For women, then, poetry is not a luxury. It is a vital necessity of our existence. It forms the quality of the light within which we predicate our hopes and dreams toward survival and change, first made into language, then into idea, then into more tangible action. Poetry is the way we give name to the nameless so it can be thought.
—Audre Lorde, “Poetry is Not a Luxury”

As feminists we do not want to mess over people in the name of politics.
—Combahee River Collective

For me to assume that you will not hear me represents not only history, perhaps, but old patterns of relating, sometimes protective and sometimes dysfunctional, which we, as women shaping our future, are in the process of shattering and passing beyond, I hope.
—Audre Lorde, “An Open Letter to Mary Daly”

Preamble
Writing this from within this penis-bearing, beard-sprouting body feels wrong. A thousand voices are screaming at me to stay in my lane. The history of people like me offering prescriptions to women is long, violent, and ongoing, whether that “like me” refers to African men, black queer men, queer men, or simply men.

Globally, assaults against women are intensifying. Women’s demands to be recognized as full humans—very separate demands from being recognized as equal to men—are being dismissed as unimportant. The demand that women should be recognized as equal to men prioritizes men as the standard—outside the practical claim that women should earn the same as men for the same labor, this demand for equality with men makes little sense for a feminism intent not merely on surviving in the world, but in changing that world.

Hard-won victories are being snatched away and the founding documents of second wave feminism are now as urgent as they were in the late 1960s and early 1970s.

I write this, then, with a sense of urgency created by our current moment, an urgency that compels me to take seriously bell hooks’s claim that feminism is for everyone, but with a deep awareness of how men like me so often attempt to discipline women in the name of feminism.

The Occassion
Three moments occasion this writing. The first is Kenyan, deeply personal, and very wounding. It is a story of ethical failures, patriarchal institutional power, and the risks women take when they dare to tell the truth. The story is not mine to tell, but it fertilizes the ground from which I speak.

Because I cannot tell this story, I turn to stories from related elsewheres: the U.S. and the digital world. I learned about this proxy work from reading James Weldon Johnson, who taught me that imaginative work can create a passage through which to engage difficult pasts and presents without demanding that wounds be reopened. Reading him taught me there are ways to manage difficult, necessary conversations that tell the truth without demanding damaging personal confessions.

I am delaying listing the two proxy occasions—neither one of which is fictional—because, honestly, I’m not looking for a fight.

“Resignation is a feminist issue”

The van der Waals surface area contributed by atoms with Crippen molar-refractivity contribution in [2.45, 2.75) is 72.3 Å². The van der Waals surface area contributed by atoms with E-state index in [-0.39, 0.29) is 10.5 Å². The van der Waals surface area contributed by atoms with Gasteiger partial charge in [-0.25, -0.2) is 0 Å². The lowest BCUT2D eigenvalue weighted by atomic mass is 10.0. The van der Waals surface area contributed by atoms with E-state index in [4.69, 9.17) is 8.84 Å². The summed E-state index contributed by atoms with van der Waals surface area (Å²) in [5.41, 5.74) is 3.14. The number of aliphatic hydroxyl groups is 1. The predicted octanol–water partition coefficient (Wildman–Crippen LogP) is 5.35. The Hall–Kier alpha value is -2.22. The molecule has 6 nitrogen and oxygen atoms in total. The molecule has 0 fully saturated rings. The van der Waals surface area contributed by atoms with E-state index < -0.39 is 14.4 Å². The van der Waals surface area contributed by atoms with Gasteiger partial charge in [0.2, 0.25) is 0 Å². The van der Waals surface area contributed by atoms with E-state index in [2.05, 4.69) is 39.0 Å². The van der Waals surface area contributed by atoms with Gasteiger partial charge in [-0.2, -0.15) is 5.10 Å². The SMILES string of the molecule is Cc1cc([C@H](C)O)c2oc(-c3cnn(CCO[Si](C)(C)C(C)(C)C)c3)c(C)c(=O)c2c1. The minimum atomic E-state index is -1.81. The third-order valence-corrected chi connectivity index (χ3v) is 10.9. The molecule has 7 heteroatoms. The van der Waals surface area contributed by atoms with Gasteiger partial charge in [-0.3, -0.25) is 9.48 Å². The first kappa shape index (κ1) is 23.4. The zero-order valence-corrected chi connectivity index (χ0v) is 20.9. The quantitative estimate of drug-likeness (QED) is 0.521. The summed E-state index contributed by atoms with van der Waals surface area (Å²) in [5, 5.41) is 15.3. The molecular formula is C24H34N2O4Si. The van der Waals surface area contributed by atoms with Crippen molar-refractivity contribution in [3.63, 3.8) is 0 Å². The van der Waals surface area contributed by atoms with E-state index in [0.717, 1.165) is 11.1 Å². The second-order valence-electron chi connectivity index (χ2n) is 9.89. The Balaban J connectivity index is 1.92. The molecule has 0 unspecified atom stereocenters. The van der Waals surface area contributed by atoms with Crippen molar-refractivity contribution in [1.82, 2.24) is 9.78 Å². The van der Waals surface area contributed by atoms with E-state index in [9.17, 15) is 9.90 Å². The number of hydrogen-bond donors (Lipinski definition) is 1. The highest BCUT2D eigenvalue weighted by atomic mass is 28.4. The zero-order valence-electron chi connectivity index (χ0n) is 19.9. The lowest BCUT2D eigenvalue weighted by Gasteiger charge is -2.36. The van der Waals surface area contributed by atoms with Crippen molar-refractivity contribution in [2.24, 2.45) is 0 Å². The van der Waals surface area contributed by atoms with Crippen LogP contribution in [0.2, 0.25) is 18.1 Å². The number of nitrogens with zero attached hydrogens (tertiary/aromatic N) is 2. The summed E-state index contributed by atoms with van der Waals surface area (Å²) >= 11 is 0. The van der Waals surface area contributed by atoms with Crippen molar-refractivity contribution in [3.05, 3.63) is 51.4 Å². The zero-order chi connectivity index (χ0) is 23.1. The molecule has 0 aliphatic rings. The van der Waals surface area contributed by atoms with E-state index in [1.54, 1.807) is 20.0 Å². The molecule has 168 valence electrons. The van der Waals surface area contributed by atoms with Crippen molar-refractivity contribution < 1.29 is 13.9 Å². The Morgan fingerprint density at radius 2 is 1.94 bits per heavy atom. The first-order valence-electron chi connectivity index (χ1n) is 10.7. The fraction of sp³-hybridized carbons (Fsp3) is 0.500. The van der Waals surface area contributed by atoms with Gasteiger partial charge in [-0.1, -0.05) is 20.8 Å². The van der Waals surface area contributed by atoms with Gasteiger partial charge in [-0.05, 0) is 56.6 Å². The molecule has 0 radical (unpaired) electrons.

On May 30, 2016, Sara Ahmed announced that she had resigned from her faculty position at Goldsmiths. While she offered very few details about this decision, she noted that the “costs of doing this work have been too high,” referring to her ongoing work on and against sexual harassment. I am no stranger to quit lit; sometimes walking away is the only way to survive. I wish that Ahmed finds the space and time and resources she needs to heal and thrive.

When I read Ahmed’s short blog post, I was arrested by the line, “Resignation is a feminist issue.” It made me uneasy and I’ve been trying to figure out why.

Work is a feminist issue.

The work I know best in feminist studies has detailed how women’s domestic work has been undervalued; examined wage gaps between men and women, and the place of race in widening this gap; addressed how patriarchal systems steal women’s labor (the gap between the number of women who work in agriculture in Kenya, for instance, and the number of women who own land); analyzed how moral policing refuses to protect women’s labor (in struggles for sex worker decriminalization and protection, for instance); and demonstrated how hostile work places affect women economically, psychically, and physically.

The little I understand about Ahmed’s resignation comes from these frameworks: women often face hostile work environments that exact economic, psychic, and physical tolls. Some women are forced to leave, though under varying economic circumstances and with a range of economic consequences–for many, leaving plunges them into debt and poverty. Many more women are compelled to stay for a range of economic reasons.

What nagged me about “Resignation is a feminist issue”?

It was a line of reasoning that seemed to read: “I am a feminist. I have resigned. Resignation is a feminist issue.” I write this with the caveat that, often, when one announces such decisions, one needs time to process them and to find the right words, the right sentences, the right paragraphs, or the ones that will be possible. Still. I find myself disturbed by this line of reasoning.

Let me approach it through Lorde, a thinker Ahmed has spent extensive time exploring.